Do You Have Pain When You Go Running?
Do you suffer from back pain when you go running? It seems strange to even ask such a question. Who would run with back pain, most people would think? Runners, on the other hand, understand. People who enjoy running will run despite back pain, hip pain, or knee pain, it makes no difference, they simply want to run. And most runners (well, not just runners) do not seek treatment for back pain because they do not want to be told not to run. They are afraid that the diagnosis will be serious, necessitating medications, injections, or even surgery, and that they will be told not to run.
What you can do for back pain when you run
- Don’t stop running!
This is not to say that you should avoid pain at all costs. This means addressing the pain, determining the source of the pain, and treating it. Continue to run, but address the source of your pain and resolve it.
- Identify the source of the pain.
The majority of back pain caused by running does not begin as back pain. There is frequently a sore knee, ankle problem, or hip pain that occurs days, months, or years earlier, and the body compensates with the low back because that pain was never addressed. That is why many treatments fail and become discouraging, because successful treatment requires determining all possible causes of the back pain, which is usually in response to something else hurting.
- Poor running form
This is the most common cause of back pain when running. And it is the most difficult to repair. Just reading that makes you want to change your running form. That is NOT the case. You have muscles of different lengths and strengths. You can’t just switch from being a heel striker to a mid foot striker and not get hurt. Your muscles aren’t prepared for it. Changing your running form means altering the way your muscles interact. This is a process, not an overnight fix, but if done correctly and with time investment, it can allow you to run pain-free. If you are a heel striker, for example, you are literally putting the brakes on every time your foot hits the ground. This puts a lot of strain on the hamstrings, which affect the low back and could cause you a lot of pain.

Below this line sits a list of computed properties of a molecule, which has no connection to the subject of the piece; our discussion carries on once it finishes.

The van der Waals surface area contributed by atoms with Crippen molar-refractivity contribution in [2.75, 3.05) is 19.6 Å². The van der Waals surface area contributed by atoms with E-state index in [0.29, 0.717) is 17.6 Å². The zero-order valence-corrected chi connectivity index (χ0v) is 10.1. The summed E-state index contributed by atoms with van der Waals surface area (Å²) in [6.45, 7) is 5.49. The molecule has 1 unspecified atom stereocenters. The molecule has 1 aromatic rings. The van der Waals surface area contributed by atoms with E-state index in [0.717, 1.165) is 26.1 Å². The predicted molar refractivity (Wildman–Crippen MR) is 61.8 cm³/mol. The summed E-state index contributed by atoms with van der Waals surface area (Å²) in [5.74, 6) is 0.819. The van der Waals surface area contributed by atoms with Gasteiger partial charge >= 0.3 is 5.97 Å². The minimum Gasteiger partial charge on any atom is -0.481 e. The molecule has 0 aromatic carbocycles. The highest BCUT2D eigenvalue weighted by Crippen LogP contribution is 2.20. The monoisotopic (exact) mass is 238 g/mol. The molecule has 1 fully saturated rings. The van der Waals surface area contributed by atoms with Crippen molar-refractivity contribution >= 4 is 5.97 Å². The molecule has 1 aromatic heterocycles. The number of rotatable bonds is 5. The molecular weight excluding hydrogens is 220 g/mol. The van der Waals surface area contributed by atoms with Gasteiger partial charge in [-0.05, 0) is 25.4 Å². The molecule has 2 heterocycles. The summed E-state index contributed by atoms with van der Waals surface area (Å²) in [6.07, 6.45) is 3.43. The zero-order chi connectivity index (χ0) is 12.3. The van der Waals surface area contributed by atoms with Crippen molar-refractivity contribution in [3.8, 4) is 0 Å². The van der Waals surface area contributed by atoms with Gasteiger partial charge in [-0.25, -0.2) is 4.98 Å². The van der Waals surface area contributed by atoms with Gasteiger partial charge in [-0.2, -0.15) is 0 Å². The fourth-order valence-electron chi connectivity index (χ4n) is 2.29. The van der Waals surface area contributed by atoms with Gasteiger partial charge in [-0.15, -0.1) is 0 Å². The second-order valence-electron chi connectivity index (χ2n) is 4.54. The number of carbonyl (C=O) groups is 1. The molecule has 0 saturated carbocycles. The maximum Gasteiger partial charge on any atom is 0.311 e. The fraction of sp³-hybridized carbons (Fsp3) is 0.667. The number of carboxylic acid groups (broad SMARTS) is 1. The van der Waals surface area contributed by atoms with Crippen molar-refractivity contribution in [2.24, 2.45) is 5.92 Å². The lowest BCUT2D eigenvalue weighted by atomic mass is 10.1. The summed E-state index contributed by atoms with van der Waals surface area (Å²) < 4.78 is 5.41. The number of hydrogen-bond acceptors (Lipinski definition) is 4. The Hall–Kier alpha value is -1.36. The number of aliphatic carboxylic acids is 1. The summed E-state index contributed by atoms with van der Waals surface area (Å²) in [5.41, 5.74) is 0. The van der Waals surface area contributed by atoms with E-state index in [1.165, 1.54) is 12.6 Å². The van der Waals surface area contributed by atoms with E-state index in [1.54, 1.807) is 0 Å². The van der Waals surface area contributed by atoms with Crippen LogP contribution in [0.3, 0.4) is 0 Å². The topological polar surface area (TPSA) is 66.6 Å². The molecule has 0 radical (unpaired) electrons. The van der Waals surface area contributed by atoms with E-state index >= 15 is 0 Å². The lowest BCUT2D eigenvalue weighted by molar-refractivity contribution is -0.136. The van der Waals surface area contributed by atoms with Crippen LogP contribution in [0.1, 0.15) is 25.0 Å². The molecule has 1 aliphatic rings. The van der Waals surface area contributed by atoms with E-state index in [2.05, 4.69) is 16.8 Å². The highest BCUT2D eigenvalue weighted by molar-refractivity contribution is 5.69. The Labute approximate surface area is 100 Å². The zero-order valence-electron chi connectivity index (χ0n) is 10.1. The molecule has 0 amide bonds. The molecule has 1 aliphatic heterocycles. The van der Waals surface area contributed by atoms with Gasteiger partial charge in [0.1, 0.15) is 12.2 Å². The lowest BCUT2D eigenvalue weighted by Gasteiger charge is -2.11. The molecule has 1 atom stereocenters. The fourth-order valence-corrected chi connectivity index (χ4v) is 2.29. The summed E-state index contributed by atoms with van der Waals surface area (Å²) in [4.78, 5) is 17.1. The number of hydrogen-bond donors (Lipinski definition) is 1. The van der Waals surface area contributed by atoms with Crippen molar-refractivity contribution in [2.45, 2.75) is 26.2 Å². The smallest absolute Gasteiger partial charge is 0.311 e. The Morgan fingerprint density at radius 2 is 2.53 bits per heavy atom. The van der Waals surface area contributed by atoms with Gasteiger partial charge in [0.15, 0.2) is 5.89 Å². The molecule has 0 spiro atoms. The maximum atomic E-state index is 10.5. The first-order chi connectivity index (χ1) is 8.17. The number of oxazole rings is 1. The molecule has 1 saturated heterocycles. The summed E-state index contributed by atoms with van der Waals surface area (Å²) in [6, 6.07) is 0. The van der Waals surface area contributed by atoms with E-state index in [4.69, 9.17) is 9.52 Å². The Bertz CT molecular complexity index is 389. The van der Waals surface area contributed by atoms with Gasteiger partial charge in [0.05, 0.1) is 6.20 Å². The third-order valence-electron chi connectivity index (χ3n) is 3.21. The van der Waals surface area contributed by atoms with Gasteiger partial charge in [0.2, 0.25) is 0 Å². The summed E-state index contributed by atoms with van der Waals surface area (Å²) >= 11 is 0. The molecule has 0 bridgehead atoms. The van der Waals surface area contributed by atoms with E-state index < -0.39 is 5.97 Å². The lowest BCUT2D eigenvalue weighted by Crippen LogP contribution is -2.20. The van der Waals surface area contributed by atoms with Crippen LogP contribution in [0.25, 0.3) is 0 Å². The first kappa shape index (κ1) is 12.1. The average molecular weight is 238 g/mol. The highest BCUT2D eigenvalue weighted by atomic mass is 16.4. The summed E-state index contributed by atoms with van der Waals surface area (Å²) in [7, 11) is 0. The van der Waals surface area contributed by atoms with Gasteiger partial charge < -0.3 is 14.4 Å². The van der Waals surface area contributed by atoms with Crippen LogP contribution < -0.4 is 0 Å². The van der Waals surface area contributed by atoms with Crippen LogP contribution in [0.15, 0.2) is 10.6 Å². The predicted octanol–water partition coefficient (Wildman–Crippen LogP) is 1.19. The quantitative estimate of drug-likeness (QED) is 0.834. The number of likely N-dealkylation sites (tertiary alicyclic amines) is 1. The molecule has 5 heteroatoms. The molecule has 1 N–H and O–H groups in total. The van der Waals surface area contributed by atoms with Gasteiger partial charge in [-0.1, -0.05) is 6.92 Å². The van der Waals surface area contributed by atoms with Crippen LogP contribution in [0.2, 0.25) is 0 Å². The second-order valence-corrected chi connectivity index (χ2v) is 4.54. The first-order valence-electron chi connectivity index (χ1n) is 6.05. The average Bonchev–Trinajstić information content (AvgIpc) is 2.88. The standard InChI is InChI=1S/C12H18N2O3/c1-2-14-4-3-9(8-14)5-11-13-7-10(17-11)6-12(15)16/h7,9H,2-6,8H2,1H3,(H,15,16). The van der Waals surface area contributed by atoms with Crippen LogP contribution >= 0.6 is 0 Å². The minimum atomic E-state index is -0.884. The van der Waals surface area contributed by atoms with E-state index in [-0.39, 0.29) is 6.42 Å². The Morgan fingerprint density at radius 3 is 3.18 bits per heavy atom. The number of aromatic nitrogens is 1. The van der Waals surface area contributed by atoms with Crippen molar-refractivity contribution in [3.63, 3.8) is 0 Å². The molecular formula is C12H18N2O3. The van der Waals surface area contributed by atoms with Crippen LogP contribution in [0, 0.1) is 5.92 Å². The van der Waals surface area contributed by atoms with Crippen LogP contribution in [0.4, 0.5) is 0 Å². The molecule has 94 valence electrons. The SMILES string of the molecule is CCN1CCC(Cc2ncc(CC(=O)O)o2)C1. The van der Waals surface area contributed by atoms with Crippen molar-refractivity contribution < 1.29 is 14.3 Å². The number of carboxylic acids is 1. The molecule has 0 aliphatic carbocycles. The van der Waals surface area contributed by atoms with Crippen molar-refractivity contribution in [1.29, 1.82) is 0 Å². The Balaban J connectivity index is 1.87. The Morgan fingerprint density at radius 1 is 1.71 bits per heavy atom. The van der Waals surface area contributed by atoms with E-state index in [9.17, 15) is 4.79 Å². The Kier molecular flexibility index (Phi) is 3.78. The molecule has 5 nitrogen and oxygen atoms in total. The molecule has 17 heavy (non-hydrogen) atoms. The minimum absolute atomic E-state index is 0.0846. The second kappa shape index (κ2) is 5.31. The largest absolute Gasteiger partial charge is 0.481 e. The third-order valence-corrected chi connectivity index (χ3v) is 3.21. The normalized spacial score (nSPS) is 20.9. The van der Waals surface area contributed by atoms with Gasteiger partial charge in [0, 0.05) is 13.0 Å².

- Run by yourself
The least popular piece of advice. However, when you run with someone, your running mechanics change. This change in running mechanics has an impact on your muscles. Even running with someone 5 seconds slower or faster can cause you to change your running style, how you use your muscles, and cause your back to react differently, causing pain. Try running the same distance as someone else, but keep your own pace and look for them at the finish line.
- Work on your core
The majority of runners despise strength training. This is not a secret, and it is not done because they do not want to go to the gym and work out. But when you don’t have strong abdominals, your spine is left to flop around, with no support. As a result of the absence of abdominals to support the spine, the lower back muscles begin to work overtime to help stabilize the spine, resulting in overuse and pain.
- Focus on Recovery
After a long run, recovery does not imply sitting on the couch. You must actively recover. Active recovery is made possible by foam rolling. The best way to recover is to spend 10 minutes per day, divided into 1 minute segments and repeated 10 times throughout the day.